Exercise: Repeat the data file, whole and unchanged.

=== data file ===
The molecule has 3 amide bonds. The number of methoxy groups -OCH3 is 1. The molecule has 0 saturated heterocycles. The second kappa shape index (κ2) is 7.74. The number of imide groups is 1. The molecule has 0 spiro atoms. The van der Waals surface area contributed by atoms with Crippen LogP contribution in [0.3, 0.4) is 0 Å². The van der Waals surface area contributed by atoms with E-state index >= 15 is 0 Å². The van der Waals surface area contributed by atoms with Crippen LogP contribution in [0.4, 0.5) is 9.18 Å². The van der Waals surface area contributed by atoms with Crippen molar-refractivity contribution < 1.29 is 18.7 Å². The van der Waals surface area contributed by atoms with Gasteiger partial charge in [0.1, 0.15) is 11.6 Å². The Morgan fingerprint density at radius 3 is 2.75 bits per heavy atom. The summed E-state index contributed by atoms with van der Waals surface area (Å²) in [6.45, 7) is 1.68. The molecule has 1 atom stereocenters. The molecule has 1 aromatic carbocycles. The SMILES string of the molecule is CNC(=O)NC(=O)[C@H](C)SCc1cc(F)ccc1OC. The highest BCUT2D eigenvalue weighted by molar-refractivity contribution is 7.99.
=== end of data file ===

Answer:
The molecule has 3 amide bonds. The number of methoxy groups -OCH3 is 1. The molecule has 0 saturated heterocycles. The second kappa shape index (κ2) is 7.74. The number of imide groups is 1. The molecule has 0 spiro atoms. The van der Waals surface area contributed by atoms with Crippen LogP contribution in [0.3, 0.4) is 0 Å². The van der Waals surface area contributed by atoms with E-state index >= 15 is 0 Å². The van der Waals surface area contributed by atoms with Crippen LogP contribution in [0.4, 0.5) is 9.18 Å². The van der Waals surface area contributed by atoms with Crippen molar-refractivity contribution < 1.29 is 18.7 Å². The van der Waals surface area contributed by atoms with Gasteiger partial charge in [0.1, 0.15) is 11.6 Å². The Morgan fingerprint density at radius 3 is 2.75 bits per heavy atom. The summed E-state index contributed by atoms with van der Waals surface area (Å²) in [6.45, 7) is 1.68. The molecule has 1 atom stereocenters. The molecule has 1 aromatic carbocycles. The SMILES string of the molecule is CNC(=O)NC(=O)[C@H](C)SCc1cc(F)ccc1OC. The highest BCUT2D eigenvalue weighted by molar-refractivity contribution is 7.99.